Whether it be an attack on Obamacare, abortion rights, immigrants, or the truth, the Trump administration has employed the Helter-Skelter method of delivering political policy. That is, throw enough shit in every direction, and some of it is bound to stick.

The advantage of this, as I’ve suggested, is that there is so much to object to, and rail against, that it tends to diffuse any focussed opposition.

It’s the kind of tactic employed by lawyers in a tough case. They bury the opposition in reams of files, paperwork, and endless legal filings and motions, to distract, deflect and derail their opponents. To delay any concerted action, until it’s too late to be effective.

This was the strategy employed to bring down the Occupy movement. Involve so many different interests that the resulting cacophony of protest can be dismissed as rabble-rousing by dysfunctional opponents who don’t know, specifically, what they want.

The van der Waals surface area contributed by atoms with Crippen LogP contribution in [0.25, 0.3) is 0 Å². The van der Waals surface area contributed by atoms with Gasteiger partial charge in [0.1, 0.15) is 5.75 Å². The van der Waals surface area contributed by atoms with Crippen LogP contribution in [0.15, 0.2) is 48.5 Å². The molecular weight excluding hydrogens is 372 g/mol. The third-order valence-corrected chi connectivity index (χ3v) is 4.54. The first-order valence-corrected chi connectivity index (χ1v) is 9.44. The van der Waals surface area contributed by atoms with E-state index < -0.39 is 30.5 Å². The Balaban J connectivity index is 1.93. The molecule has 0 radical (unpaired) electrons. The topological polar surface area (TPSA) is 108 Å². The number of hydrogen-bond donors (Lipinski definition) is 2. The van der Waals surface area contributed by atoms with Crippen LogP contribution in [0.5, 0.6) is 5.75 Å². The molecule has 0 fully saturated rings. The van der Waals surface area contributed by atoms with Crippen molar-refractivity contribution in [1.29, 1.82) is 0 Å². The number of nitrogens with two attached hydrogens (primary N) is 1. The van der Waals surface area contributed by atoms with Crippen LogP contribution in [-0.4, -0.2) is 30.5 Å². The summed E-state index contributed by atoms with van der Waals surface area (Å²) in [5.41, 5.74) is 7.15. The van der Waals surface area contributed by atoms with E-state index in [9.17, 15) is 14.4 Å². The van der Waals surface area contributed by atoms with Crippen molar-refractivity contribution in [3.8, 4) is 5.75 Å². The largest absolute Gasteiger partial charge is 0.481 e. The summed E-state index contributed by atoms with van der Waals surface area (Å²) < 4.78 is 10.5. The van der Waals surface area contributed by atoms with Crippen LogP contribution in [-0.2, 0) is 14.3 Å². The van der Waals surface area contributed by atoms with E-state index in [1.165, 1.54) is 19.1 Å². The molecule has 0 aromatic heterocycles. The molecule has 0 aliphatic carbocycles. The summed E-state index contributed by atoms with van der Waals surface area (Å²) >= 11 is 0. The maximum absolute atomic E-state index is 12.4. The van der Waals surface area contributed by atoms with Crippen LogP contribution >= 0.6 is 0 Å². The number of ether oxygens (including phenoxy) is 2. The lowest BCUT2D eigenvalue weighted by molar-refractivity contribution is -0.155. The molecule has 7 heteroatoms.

Or put more simply, divide and conquer.

If every special interest group insists that its own particular priority must take precedence over every other issue it becomes a war of competing factions, and not a war on Trump and his administration.

To avoid this, it’s time for all opponents to step back, and carefully consider a strategy that, in the end, will succeed in derailing the agenda as a whole. Or to put it another way; torpedo Trump’s Dreadnought.

The best and most effective way to do this, is not to panic nor proceed pell mell into the fray. This is going to take time, patience, and planning. Registering objections through marching and protest isn’t a bad thing, but its impact is fleeting. It will be nigh impossible to maintain a steady stream of active demonstrations for the next four years. Still, there’s no harm in trying.

A better way for Americans to object, perhaps, is to contact Republican congressmen and women directly, and threaten their security. Tell them that not only will you take your own vote elsewhere, but you will do your best to bring as many votes with you, as possible. (Here’s a list to help you find them.)